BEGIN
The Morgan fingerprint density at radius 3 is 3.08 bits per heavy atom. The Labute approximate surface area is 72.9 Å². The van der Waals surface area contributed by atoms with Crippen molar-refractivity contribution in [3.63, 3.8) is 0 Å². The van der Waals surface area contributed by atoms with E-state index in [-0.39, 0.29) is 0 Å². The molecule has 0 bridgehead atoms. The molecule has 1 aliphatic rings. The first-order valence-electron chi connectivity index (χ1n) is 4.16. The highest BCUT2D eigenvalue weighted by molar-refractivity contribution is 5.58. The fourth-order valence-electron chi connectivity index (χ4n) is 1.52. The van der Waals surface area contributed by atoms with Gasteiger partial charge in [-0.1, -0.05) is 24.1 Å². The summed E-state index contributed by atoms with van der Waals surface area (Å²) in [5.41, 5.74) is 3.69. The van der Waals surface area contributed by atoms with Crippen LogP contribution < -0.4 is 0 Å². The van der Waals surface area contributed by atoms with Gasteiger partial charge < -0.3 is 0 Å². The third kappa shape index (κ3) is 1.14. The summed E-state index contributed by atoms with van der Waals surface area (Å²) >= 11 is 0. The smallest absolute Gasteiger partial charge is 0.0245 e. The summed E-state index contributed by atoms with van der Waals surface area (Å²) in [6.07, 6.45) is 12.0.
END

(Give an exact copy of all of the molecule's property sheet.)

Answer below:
The Morgan fingerprint density at radius 3 is 3.08 bits per heavy atom. The Labute approximate surface area is 72.9 Å². The van der Waals surface area contributed by atoms with Crippen molar-refractivity contribution in [3.63, 3.8) is 0 Å². The van der Waals surface area contributed by atoms with E-state index in [-0.39, 0.29) is 0 Å². The molecule has 0 bridgehead atoms. The molecule has 1 aliphatic rings. The first-order valence-electron chi connectivity index (χ1n) is 4.16. The highest BCUT2D eigenvalue weighted by molar-refractivity contribution is 5.58. The fourth-order valence-electron chi connectivity index (χ4n) is 1.52. The van der Waals surface area contributed by atoms with Gasteiger partial charge in [-0.1, -0.05) is 24.1 Å². The summed E-state index contributed by atoms with van der Waals surface area (Å²) in [5.41, 5.74) is 3.69. The van der Waals surface area contributed by atoms with Crippen LogP contribution < -0.4 is 0 Å². The van der Waals surface area contributed by atoms with Gasteiger partial charge < -0.3 is 0 Å². The third kappa shape index (κ3) is 1.14. The summed E-state index contributed by atoms with van der Waals surface area (Å²) >= 11 is 0. The smallest absolute Gasteiger partial charge is 0.0245 e. The summed E-state index contributed by atoms with van der Waals surface area (Å²) in [6.07, 6.45) is 12.0.